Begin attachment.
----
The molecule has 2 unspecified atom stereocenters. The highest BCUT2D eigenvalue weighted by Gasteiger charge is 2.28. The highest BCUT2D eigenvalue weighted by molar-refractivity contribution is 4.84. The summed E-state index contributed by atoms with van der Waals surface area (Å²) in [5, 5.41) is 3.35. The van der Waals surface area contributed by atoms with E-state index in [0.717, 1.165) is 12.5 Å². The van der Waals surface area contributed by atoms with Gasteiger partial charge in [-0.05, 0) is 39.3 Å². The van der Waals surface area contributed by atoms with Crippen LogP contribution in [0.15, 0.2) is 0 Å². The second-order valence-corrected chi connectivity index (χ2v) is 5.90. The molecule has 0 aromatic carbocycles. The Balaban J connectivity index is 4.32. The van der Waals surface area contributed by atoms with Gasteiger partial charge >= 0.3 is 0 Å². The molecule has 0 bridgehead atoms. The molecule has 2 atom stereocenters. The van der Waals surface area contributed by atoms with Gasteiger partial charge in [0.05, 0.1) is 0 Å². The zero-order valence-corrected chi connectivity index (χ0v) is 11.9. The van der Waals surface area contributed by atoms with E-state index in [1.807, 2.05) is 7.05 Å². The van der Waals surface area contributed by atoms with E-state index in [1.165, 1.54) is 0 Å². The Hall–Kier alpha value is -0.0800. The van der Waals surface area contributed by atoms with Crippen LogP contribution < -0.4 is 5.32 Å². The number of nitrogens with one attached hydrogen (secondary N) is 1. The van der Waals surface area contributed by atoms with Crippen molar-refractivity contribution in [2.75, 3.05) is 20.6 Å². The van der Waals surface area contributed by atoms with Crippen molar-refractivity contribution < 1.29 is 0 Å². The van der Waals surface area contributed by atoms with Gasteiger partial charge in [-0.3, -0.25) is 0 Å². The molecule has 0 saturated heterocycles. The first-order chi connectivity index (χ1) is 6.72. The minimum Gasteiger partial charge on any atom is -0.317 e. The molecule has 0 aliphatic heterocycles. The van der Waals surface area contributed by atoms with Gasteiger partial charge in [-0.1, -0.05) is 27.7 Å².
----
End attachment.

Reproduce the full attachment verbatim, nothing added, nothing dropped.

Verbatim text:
The molecule has 2 unspecified atom stereocenters. The highest BCUT2D eigenvalue weighted by Gasteiger charge is 2.28. The highest BCUT2D eigenvalue weighted by molar-refractivity contribution is 4.84. The summed E-state index contributed by atoms with van der Waals surface area (Å²) in [5, 5.41) is 3.35. The van der Waals surface area contributed by atoms with E-state index in [0.717, 1.165) is 12.5 Å². The van der Waals surface area contributed by atoms with Gasteiger partial charge in [-0.05, 0) is 39.3 Å². The van der Waals surface area contributed by atoms with Crippen LogP contribution in [0.15, 0.2) is 0 Å². The second-order valence-corrected chi connectivity index (χ2v) is 5.90. The molecule has 0 aromatic carbocycles. The Balaban J connectivity index is 4.32. The van der Waals surface area contributed by atoms with Gasteiger partial charge >= 0.3 is 0 Å². The molecule has 0 bridgehead atoms. The molecule has 2 atom stereocenters. The van der Waals surface area contributed by atoms with Gasteiger partial charge in [0.05, 0.1) is 0 Å². The zero-order valence-corrected chi connectivity index (χ0v) is 11.9. The van der Waals surface area contributed by atoms with E-state index in [1.807, 2.05) is 7.05 Å². The van der Waals surface area contributed by atoms with E-state index in [1.165, 1.54) is 0 Å². The Hall–Kier alpha value is -0.0800. The van der Waals surface area contributed by atoms with Crippen LogP contribution < -0.4 is 5.32 Å². The number of nitrogens with one attached hydrogen (secondary N) is 1. The van der Waals surface area contributed by atoms with Crippen molar-refractivity contribution in [2.75, 3.05) is 20.6 Å². The van der Waals surface area contributed by atoms with Crippen molar-refractivity contribution < 1.29 is 0 Å². The van der Waals surface area contributed by atoms with Gasteiger partial charge in [-0.3, -0.25) is 0 Å². The molecule has 0 saturated heterocycles. The first-order chi connectivity index (χ1) is 6.72. The minimum Gasteiger partial charge on any atom is -0.317 e. The molecule has 0 aliphatic heterocycles. The van der Waals surface area contributed by atoms with Gasteiger partial charge in [-0.1, -0.05) is 27.7 Å².